Major Philosophical Schools: Confucianism, Taoism, and Legalism

For the longest time, most people have contributed their thoughts and ideas on the topic of ideal societies. But only few have had their ideas widely publicized and accepted. For example, the ideas of communism or democracy largely impact our society today. A long time ago around 1027 – 256 BCE, this was still the case; three major schools of philosophy each constituted their own different ideal societies. Those three schools are Confucianism, Legalism, and Daoism.

The central idea of Confucianism focuses on Jen and Li. Those principles discuss the importance of human heartedness, benevolence, perfect virtue, filial piety, and true manhood. Of those, filial piety is a vital concept and considered the most fundamental of the Confucianism values. “Filial piety and brotherly respect are the root of humanity,” (D1). The primary purpose of these is to reach order and harmony with heaven. “Blessing result when you respond to Heaven by creating order,” (D3). Because of such values, a ruler must follow them and set a perfect example so that those looking up to him may be influenced to do the same. “If a ruler sets himself right, he will be followed without his command,” (D2). While Confucianism is an ethic of moral uprightness, social order, and filial responsibility, legalism has an ethic of autocracy, centralized rules, and harsh penalties.

Out of the three major schools of philosophy, Legalism puts the most emphasis on the need for order over everything else. They highly stress the importance of law; they believe that law is the best way to achieve order. The law’s purpose in Legalism “is to praise the right and blame the wrong,” (D5) no matter ones’ status, class, or wealth. In order to have this put in place there has to be a great ruler to oversee it. but to be a great ruler, one must not depend on what his people say.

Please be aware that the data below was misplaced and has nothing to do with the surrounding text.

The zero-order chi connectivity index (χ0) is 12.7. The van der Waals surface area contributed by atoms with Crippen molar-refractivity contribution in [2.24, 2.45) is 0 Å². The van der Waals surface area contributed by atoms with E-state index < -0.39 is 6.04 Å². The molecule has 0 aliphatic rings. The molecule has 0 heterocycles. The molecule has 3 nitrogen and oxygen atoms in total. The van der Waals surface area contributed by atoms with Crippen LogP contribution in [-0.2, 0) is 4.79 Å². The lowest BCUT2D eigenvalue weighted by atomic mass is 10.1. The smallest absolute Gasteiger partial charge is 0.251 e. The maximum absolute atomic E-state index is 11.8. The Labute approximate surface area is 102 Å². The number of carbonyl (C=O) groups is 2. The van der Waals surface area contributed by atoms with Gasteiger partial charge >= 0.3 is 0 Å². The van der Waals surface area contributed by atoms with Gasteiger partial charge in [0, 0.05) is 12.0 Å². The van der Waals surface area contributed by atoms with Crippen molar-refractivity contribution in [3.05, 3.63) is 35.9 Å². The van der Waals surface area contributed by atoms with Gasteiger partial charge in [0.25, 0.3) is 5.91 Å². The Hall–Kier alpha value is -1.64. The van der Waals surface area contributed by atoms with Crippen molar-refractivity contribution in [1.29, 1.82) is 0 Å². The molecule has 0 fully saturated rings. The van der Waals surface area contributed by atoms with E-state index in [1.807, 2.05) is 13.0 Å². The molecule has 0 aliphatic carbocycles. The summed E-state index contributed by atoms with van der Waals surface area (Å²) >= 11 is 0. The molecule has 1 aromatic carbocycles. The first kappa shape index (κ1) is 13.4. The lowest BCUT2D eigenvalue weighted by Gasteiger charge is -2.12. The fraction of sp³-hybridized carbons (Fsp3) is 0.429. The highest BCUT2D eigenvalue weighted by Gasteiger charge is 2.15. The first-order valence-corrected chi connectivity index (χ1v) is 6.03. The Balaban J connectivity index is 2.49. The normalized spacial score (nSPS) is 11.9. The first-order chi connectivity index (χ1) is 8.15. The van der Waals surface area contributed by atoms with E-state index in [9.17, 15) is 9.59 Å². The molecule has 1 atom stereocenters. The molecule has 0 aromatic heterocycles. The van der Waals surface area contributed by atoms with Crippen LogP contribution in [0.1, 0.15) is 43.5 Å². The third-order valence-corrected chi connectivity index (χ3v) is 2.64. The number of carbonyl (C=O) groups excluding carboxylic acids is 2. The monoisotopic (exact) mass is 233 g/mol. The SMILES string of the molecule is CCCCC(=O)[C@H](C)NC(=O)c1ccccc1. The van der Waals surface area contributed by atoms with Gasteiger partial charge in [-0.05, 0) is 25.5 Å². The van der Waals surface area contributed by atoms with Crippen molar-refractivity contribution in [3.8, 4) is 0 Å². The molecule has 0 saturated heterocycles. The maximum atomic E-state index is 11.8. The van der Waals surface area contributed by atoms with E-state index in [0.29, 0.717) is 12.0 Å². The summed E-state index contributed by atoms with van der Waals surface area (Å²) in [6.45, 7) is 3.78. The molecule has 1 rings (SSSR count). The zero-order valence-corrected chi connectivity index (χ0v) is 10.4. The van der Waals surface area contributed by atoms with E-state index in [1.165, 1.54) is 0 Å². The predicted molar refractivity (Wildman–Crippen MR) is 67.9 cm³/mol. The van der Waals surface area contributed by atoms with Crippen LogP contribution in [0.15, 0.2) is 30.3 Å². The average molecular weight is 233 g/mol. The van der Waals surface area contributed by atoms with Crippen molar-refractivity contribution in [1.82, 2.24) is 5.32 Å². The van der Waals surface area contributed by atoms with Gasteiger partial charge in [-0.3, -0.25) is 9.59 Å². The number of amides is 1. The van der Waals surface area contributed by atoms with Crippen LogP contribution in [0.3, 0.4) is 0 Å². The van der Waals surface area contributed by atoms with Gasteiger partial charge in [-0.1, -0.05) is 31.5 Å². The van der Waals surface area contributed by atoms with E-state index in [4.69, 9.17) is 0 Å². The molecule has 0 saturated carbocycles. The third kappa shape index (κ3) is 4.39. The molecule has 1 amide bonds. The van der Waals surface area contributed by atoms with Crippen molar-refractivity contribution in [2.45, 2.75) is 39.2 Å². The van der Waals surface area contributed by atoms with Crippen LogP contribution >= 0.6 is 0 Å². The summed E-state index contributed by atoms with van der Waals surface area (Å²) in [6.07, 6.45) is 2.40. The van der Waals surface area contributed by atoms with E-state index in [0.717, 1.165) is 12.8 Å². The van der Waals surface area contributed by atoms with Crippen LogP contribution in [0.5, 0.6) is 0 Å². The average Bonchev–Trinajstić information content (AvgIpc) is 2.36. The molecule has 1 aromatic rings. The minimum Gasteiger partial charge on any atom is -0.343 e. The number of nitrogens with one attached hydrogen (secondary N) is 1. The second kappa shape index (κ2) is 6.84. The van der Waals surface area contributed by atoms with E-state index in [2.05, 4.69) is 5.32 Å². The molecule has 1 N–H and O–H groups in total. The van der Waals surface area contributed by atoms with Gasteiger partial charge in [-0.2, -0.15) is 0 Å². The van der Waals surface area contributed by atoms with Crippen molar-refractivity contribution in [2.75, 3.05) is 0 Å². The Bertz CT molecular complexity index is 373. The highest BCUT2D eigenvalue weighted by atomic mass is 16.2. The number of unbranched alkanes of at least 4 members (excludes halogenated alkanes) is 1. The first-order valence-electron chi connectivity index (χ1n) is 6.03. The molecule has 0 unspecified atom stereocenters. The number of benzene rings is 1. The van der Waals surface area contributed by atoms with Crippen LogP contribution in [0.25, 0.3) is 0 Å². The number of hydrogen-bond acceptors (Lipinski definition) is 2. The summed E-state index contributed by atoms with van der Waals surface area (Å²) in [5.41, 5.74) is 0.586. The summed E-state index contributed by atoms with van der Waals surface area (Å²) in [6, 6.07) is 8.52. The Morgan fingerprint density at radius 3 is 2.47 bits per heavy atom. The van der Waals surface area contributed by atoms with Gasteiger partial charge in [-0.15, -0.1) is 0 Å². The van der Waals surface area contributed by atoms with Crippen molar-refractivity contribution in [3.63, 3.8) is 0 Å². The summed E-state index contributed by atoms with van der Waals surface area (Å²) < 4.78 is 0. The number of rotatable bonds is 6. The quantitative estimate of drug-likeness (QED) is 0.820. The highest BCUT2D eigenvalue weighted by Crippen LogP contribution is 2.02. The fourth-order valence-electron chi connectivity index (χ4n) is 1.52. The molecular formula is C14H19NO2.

There are many examples of great rulers that had their people turn on them. To “win the hearts of people,” is not a way to rule nor have order within a society. “To seek for the worthy and the wise in selecting officials and to endeavor to suit the people in administering the government are equally the cause of chaos and not the means for attaining order,” (D4). Unlike Legalism, Daoism was not concerned with bringing order to human ways with severe laws, instead sought to live in harmony with nature with as little restrictions as possible.

Daoism believed that the ideal society led a balanced life of humbleness, selflessness, and simplicity to reach harmony in Moksha. This is shown in the yin yang, yin being the bad and yang being the good; “by blending these qi they attain harmony,” (D6). Daoism accentuates the importance of “the Way.” The Way has two main ideas: “manifest plainness… Do not think of just yourself,” (D7). If one does not follow that, they do not abide by the way to harmony and peace. It also claims that laws and regulations are not the way to go. “The greater the number of laws and enactments, the more thieves and robbers there will be,” (D8). Laozi states that as long as he does nothing, mankind will naturally go back to simplicity.

The three main schools of philosophy from 1027-256 BCE all have different opinions on the ideal society. Confucianism’s main idea is if you respect everyone around you and live to create order, heaven will be on your side. Legalism believes that the only way to achieve order is through strict laws and punishments. Daoism follows the way of nature- they live simply and humble. For all of what history knows, we have no idea of what an ideal society looks like until we achieve it.